Water is our most precious ingredient and is coming under increasing pressure across our markets. It is essential to our production process and used widely throughout our value chain. Managing our impact on water, and protecting this precious resource, is a critical priority for us.
Our approach to managing our water focuses on three key areas:
- Water withdrawal - Reducing the amount of water we withdraw from water sources, including boreholes and municipal supplies, and improving water efficiency to make the water we use go further.
- Water effluent - We release water back to the environment and take careful measures to ensure it meets stringent quality standards, protecting our natural water courses.
- Water in our supply chain - Water scarcity is a threat we take seriously and have been working to understand which of our sourcing regions are at greatest risk and increasing our dialogue with suppliers accordingly.
In 2021, we launched our partnership with The Rivers Trust to protect Britain’s waterways.
We’ll be working with our local rivers trusts to take practical action and improve the quality of waterways near our production sites. This activity will include:
- Britvic’s Leeds factory and The Aire Rivers Trust working together to improve biodiversity near the site.
- Britvic’s Rugby factory and Severn Rivers Trust working together on a range of conservation projects including tree planting and wetland and meadow creation.
- Britvic’s Beckton factory in London working with rivers trust Thames 21 to help restore 1.2km of the River Roding near Wanstead Park.
We take our responsibility for water management seriously and we are always looking to improve our water stewardship.
In 2023, our water ratio increased by 2.05% compared to last year, meaning we are using more water to produce a litre of product. We are cleaning our lines more frequently because we’re producing an increased number of products on each line. For example, we’ve moved more products into can formats alongside bottles, such as Lipton Ice Tea. We’re also manufacturing more products on our clean-fill and aseptic lines, which means we can produce more drinks with no need for preservatives but the lines require more water. One-off events such as new line commissions, insourcing previously outsourced production, and, unfortunately, on-site leaks have also contributed to the increase.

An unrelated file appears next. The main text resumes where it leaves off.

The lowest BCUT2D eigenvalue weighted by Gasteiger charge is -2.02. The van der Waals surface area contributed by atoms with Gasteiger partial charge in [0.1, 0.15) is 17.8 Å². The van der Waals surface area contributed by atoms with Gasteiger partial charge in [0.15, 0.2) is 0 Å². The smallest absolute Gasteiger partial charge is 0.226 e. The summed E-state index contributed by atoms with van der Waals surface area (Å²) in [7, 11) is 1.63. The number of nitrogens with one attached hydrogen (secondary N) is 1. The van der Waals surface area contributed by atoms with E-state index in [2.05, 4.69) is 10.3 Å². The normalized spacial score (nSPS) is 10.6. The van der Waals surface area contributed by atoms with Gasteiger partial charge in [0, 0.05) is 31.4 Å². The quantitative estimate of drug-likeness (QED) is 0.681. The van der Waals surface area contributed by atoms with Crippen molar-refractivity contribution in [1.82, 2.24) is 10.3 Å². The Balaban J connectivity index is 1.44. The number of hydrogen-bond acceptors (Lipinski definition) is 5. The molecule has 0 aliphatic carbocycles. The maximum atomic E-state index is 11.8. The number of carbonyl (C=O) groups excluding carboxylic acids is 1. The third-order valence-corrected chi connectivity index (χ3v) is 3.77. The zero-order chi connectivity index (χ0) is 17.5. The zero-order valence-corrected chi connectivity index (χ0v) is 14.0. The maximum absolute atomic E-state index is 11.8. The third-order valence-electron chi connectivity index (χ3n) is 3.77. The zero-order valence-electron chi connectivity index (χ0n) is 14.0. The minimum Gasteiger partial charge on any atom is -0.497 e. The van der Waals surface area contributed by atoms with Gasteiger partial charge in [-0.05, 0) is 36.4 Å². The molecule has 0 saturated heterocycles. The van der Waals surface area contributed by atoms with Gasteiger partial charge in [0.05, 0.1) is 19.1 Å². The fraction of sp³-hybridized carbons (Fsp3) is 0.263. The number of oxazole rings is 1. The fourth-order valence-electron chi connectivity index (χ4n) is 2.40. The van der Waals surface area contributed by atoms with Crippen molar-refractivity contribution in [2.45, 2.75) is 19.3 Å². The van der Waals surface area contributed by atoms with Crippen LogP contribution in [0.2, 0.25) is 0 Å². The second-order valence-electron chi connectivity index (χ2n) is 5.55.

As a company we are far from satisfied with this result. To address all this we are investing in improved telemetry which will allow us to understand water use at a more detailed level, specifically where we use it and where we lose it. Across our sites, cleaning between production runs remains one of the biggest uses of water. We have focused on optimisation projects to shorten rinse times and reduce water used per clean. Where possible, we are capturing water we have already used for cleaning and using it a second time – for example, to flush our on site toilets.
In Great Britain we continue our partnership with The Rivers Trust. This year employees have continued to volunteer to improve local waterways. At the River Roding, close to our Beckton site, teams have managed vegetation along the banks and built barriers to drive natural water flow.
We have also part-funded two wetland restoration projects, close to our Beckton and Leeds factories, which are now in the design phases. We’re seeking planning permission from local councils to enable construction early next year.